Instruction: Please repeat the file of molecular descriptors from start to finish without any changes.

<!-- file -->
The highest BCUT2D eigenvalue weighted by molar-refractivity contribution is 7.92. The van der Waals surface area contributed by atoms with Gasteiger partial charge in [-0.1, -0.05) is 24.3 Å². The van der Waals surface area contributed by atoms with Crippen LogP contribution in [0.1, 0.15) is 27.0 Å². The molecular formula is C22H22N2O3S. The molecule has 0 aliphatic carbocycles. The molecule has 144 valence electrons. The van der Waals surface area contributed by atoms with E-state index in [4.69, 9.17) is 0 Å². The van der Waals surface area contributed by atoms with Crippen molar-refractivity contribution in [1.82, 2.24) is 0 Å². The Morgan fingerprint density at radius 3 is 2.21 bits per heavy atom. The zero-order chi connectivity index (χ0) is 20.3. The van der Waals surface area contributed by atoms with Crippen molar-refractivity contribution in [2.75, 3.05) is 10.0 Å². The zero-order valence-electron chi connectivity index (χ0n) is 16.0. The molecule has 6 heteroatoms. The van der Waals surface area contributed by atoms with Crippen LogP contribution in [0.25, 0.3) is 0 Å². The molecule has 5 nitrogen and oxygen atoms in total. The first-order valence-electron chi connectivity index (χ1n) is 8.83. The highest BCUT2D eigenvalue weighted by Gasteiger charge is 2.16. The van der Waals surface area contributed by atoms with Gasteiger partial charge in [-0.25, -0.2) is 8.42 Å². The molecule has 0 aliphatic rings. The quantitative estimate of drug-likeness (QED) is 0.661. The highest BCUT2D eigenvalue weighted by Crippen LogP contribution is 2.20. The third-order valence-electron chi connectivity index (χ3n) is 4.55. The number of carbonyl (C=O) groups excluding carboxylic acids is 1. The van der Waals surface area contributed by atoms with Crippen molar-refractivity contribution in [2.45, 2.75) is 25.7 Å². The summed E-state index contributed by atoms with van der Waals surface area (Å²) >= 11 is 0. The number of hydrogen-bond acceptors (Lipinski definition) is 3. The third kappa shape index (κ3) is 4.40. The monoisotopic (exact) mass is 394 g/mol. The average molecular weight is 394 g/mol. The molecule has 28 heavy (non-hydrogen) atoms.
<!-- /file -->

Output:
The highest BCUT2D eigenvalue weighted by molar-refractivity contribution is 7.92. The van der Waals surface area contributed by atoms with Gasteiger partial charge in [-0.1, -0.05) is 24.3 Å². The van der Waals surface area contributed by atoms with Crippen LogP contribution in [0.1, 0.15) is 27.0 Å². The molecular formula is C22H22N2O3S. The molecule has 0 aliphatic carbocycles. The molecule has 144 valence electrons. The van der Waals surface area contributed by atoms with E-state index in [4.69, 9.17) is 0 Å². The van der Waals surface area contributed by atoms with Crippen molar-refractivity contribution in [1.82, 2.24) is 0 Å². The Morgan fingerprint density at radius 3 is 2.21 bits per heavy atom. The zero-order chi connectivity index (χ0) is 20.3. The van der Waals surface area contributed by atoms with Crippen molar-refractivity contribution in [2.75, 3.05) is 10.0 Å². The zero-order valence-electron chi connectivity index (χ0n) is 16.0. The molecule has 6 heteroatoms. The van der Waals surface area contributed by atoms with Crippen LogP contribution in [0.25, 0.3) is 0 Å². The molecule has 5 nitrogen and oxygen atoms in total. The first-order valence-electron chi connectivity index (χ1n) is 8.83. The highest BCUT2D eigenvalue weighted by Gasteiger charge is 2.16. The van der Waals surface area contributed by atoms with Gasteiger partial charge in [-0.25, -0.2) is 8.42 Å². The molecule has 0 aliphatic rings. The quantitative estimate of drug-likeness (QED) is 0.661. The highest BCUT2D eigenvalue weighted by Crippen LogP contribution is 2.20. The third-order valence-electron chi connectivity index (χ3n) is 4.55. The number of carbonyl (C=O) groups excluding carboxylic acids is 1. The van der Waals surface area contributed by atoms with Crippen molar-refractivity contribution in [2.45, 2.75) is 25.7 Å². The summed E-state index contributed by atoms with van der Waals surface area (Å²) >= 11 is 0. The number of hydrogen-bond acceptors (Lipinski definition) is 3. The third kappa shape index (κ3) is 4.40. The monoisotopic (exact) mass is 394 g/mol. The average molecular weight is 394 g/mol. The molecule has 28 heavy (non-hydrogen) atoms.